New program lifts UTMB above national norm for patient safety

For immediate release: March  14, 2007

GALVESTON, Texas - How do you take a hospital with a good safety record and make it so safe that nurses and doctors would not think about having their family members anywhere else when a medical need arises? To find a solution, the University of Texas Medical Branch at Galveston took to the air 14 months ago and they've landed with a new safety philosophy.

It's called crew resource management (CRM) - a checklist-based communications system that the FAA mandated for the aviation industry in the 1980s, after a series of airline disasters caused by human error. Before taking off, pilots and crews now have to complete a highly detailed checklist and agree to aggressively raise "red flags" whenever some part of the process does not feel or look right. In recent years, inspired by an Institute of Medicine report which found that up to 98,000 patients die annually because of medical errors, the medical industry began to look at CRM as a guide to safety improvement. UTMB is an early adopter of a program, which could become the standard for patient safety.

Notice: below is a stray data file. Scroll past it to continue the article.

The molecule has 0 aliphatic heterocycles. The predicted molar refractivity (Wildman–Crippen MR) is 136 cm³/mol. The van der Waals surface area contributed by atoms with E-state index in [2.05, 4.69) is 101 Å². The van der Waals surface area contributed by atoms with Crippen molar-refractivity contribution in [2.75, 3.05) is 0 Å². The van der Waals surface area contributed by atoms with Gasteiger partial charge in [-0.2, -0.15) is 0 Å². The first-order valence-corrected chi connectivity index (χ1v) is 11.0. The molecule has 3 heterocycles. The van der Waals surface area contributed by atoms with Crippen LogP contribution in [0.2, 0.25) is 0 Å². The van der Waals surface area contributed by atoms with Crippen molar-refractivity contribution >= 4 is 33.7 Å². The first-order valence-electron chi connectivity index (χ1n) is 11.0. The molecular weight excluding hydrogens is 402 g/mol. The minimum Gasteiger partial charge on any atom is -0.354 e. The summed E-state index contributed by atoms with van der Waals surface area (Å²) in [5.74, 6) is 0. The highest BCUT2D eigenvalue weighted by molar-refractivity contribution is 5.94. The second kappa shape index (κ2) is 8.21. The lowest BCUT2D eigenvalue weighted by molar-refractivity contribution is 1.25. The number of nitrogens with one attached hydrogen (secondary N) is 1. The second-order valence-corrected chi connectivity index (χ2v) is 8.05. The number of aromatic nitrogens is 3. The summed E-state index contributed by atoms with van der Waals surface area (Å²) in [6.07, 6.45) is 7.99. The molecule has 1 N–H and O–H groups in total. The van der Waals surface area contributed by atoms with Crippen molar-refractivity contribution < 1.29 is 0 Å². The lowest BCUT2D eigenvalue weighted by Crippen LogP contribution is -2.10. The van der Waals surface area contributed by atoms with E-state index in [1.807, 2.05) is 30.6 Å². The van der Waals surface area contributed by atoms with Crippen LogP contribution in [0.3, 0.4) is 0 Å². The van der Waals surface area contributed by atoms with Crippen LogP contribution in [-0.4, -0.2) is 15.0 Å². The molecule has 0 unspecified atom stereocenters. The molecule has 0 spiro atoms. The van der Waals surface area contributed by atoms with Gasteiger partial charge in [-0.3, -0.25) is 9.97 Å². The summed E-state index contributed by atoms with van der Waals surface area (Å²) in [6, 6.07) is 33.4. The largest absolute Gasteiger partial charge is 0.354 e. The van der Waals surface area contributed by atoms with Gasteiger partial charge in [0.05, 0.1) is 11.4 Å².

The program was introduced in the Department of Surgery and now includes Obstetrics and Gynecology. Eventually everyone will be trained in the new safety protocols, and the hospital expects its safety record to fly high.

Dr. Dennis Gore thinks he knows why, about a year ago, his supervisor, Dr. Courtney Townsend, UTMB chairman of surgery, asked him to serve as the "physician champion" for the new CRM program that UTMB was about to implement.

"My boss said I needed it more than anybody even though I thought it looked like a colossal waste of time," says Gore, who is a surgeon, a professor of surgery - and a sometimes-impatient man. "He knew that if I was a convert I'd be less likely to complain about it."

The "lost time" that Gore dreaded comes from the mandatory briefings, or "timeouts," that the entire surgery team has to participate in, along with the still-awake patient, before any operation. The timeouts looked like bureaucratic time-wasters - until Gore began his training.

Each timeout, which in the operating room consists of around 10 steps, begins with all members of the team and the patient introducing themselves and explaining the role they're about to play. (For example, the patient might talk about possible allergies.)  They end with the surgeon reading the following statement, "If anyone has any concerns or sees anything they think is unsafe, or not in the best interest of the patient, I expect you to speak up."

"People are speaking out," says registered nurse Jennifer Baer, administrator for health care quality and patient safety, and a member of the original UTMB team that trained in CRM. Baer credits nurses with getting the program rolling in the O.R. "Nurses stood their ground about performing the checklist," Baer said. "They encouraged physicians to participate."